Putting the Public Back into Public Schools
We aren't rallying around our schools. Instead of moving closer to the institutions, Americans are moving away....Erosion of our commitment to a system of public schools should be taken very seriously. —David Mathews
David Mathews, former Secretary of Health, Education, and Welfare and current CEO of the Kettering Foundation, is one of many concerned about the backlash against public schools. Based on ten years of research commissioned by the Kettering Foundation, Mathews writes, "Despite a long tradition of support for public education, Americans today seem to be halfway out the schoolhouse door."
He sees community building as one way to improve our schools. "It is not simply that the schools need to be improved; the relationship between the schools and the community needs repair," he notes. According to Mathews, "Strong communities, with people banded and pulling together, are our last line of defense against the breakdown of families and society. And they are also an essential source of ‘social capital’, a necessary form of reinforcement from outside the school that encourages children to learn."
SEDL has a history of helping communities become engaged with their schools. We have long stressed the importance of creating home, school, and community partnerships as a way to help ensure student success. This issue of SEDLetter looks at ways in which we can involve the public and ways in which citizens have made a difference in their communities and schools through SEDL field-based research projects.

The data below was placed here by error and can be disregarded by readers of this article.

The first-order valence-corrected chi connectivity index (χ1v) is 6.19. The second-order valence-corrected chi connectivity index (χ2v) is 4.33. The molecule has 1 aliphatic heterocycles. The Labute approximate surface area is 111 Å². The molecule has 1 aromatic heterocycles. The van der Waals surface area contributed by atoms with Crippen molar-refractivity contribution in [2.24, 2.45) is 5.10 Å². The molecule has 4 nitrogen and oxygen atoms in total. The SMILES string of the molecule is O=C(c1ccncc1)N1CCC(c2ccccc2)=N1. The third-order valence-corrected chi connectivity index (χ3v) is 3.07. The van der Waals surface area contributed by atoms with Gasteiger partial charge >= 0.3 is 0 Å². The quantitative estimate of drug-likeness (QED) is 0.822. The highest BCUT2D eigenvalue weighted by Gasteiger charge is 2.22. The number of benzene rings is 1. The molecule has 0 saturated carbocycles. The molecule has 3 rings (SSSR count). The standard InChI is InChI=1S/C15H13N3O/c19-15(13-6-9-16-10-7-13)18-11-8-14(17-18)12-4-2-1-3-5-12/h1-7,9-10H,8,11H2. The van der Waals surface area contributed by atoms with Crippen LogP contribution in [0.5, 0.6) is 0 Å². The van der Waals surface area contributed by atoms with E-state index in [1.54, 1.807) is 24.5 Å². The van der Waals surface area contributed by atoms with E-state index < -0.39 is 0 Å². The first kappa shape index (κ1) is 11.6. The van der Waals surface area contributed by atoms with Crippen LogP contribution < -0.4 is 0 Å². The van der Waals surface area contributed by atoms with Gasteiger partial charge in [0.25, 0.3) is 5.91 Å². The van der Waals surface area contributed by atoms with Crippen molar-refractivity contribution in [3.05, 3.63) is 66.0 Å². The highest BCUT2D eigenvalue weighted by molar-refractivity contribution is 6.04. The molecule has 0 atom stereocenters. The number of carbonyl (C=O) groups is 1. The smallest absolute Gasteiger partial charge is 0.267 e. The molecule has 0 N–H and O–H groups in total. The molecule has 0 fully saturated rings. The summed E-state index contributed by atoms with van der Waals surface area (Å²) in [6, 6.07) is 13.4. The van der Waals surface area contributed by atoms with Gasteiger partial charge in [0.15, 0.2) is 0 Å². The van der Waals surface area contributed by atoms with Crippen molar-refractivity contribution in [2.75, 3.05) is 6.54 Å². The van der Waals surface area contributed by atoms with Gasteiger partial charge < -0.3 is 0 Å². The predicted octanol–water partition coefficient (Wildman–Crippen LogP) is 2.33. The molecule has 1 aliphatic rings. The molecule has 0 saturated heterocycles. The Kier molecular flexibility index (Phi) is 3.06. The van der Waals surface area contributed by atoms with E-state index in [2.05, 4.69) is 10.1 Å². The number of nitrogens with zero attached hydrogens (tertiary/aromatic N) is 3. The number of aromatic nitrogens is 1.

One of our projects, Calling the Roll: Study Circles for Better Schools, focuses on deliberative dialogue as a process to engage state and local policymakers and the public. The article, "Study Circles Stave Off Crises for Two Arkansas School Districts" is a story of what happened in the communities of North Little Rock and Alread as a result of their involvement in the Calling the Roll project. The two communities faced very different crises, but the deliberative dialogue process helped both communities and their schools through tense situations.
"The Community is the Key to Engaging Culturally and Linguistically Diverse Families" discusses the importance and challenges of including culturally and linguistically diverse (CLD) families in community dialogue related to schools. These families are often left out of education discussions, yet their input and participation is needed to ensure their children’s needs are met.
"Parents Are Partners in Fabens" celebrates the successes of one of SEDL’s Collaborative Action Team (CAT) sites near El Paso, Texas. Like the deliberative dialogue process used in Calling the Roll, the CAT project provides a process that helps parents and community members of all backgrounds work together to provide the best education possible for their children. Instead of having a focus on policy making, the communities involved in CAT choose projects to help meet local and school needs such as providing health care services for their children, improving school facilities, and creating new learning opportunities for their children.
Finally, we present comments from Rutgers University professor Benjamin Barber who has devoted his career to the study of democracy. Barber, like Mathews, recognizes a great need for public engagement in our schools to ensure that every child in America receives a quality education. Barber spoke at a conference that SEDL cosponsored last fall as part of the Calling the Roll project. We think you will find his insights interesting with regard to the importance of public participation and the need to educate our children to become better citizens, to carry on the traditions, rights, and responsibilities of our diverse democracy.